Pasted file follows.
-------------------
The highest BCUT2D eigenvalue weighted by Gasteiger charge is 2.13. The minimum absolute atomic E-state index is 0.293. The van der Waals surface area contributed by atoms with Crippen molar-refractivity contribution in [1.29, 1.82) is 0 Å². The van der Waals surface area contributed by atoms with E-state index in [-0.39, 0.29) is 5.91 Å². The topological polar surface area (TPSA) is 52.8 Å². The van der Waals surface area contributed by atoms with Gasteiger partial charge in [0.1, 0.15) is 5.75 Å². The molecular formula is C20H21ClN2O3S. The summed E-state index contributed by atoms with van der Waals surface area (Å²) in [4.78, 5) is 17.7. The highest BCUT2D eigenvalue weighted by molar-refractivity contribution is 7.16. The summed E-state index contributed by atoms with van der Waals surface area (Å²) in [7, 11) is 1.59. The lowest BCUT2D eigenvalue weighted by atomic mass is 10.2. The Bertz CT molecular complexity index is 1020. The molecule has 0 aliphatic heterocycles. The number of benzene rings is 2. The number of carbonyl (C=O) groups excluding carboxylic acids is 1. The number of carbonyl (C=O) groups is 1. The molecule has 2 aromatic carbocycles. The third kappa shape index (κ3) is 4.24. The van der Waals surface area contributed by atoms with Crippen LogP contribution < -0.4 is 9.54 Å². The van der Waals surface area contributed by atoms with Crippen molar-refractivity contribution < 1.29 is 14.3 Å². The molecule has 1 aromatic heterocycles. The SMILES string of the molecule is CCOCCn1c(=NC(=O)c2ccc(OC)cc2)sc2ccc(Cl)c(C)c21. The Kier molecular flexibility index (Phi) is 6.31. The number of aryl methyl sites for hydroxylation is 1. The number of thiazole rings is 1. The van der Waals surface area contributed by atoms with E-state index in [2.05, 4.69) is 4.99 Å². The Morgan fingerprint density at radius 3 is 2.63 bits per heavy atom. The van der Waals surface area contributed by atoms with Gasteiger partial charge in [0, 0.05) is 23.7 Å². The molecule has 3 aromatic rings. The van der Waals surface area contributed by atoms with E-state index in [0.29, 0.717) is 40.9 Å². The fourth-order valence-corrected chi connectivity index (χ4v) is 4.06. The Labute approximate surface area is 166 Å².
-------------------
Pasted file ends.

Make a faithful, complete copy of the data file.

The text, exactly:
The highest BCUT2D eigenvalue weighted by Gasteiger charge is 2.13. The minimum absolute atomic E-state index is 0.293. The van der Waals surface area contributed by atoms with Crippen molar-refractivity contribution in [1.29, 1.82) is 0 Å². The van der Waals surface area contributed by atoms with E-state index in [-0.39, 0.29) is 5.91 Å². The topological polar surface area (TPSA) is 52.8 Å². The van der Waals surface area contributed by atoms with Gasteiger partial charge in [0.1, 0.15) is 5.75 Å². The molecular formula is C20H21ClN2O3S. The summed E-state index contributed by atoms with van der Waals surface area (Å²) in [4.78, 5) is 17.7. The highest BCUT2D eigenvalue weighted by molar-refractivity contribution is 7.16. The summed E-state index contributed by atoms with van der Waals surface area (Å²) in [7, 11) is 1.59. The lowest BCUT2D eigenvalue weighted by atomic mass is 10.2. The Bertz CT molecular complexity index is 1020. The molecule has 0 aliphatic heterocycles. The number of benzene rings is 2. The number of carbonyl (C=O) groups excluding carboxylic acids is 1. The number of carbonyl (C=O) groups is 1. The molecule has 2 aromatic carbocycles. The third kappa shape index (κ3) is 4.24. The van der Waals surface area contributed by atoms with Crippen LogP contribution < -0.4 is 9.54 Å². The van der Waals surface area contributed by atoms with Crippen molar-refractivity contribution < 1.29 is 14.3 Å². The molecule has 1 aromatic heterocycles. The SMILES string of the molecule is CCOCCn1c(=NC(=O)c2ccc(OC)cc2)sc2ccc(Cl)c(C)c21. The Kier molecular flexibility index (Phi) is 6.31. The number of aryl methyl sites for hydroxylation is 1. The number of thiazole rings is 1. The van der Waals surface area contributed by atoms with E-state index in [2.05, 4.69) is 4.99 Å². The Morgan fingerprint density at radius 3 is 2.63 bits per heavy atom. The van der Waals surface area contributed by atoms with Gasteiger partial charge in [0, 0.05) is 23.7 Å². The molecule has 3 aromatic rings. The van der Waals surface area contributed by atoms with E-state index in [0.29, 0.717) is 40.9 Å². The fourth-order valence-corrected chi connectivity index (χ4v) is 4.06. The Labute approximate surface area is 166 Å².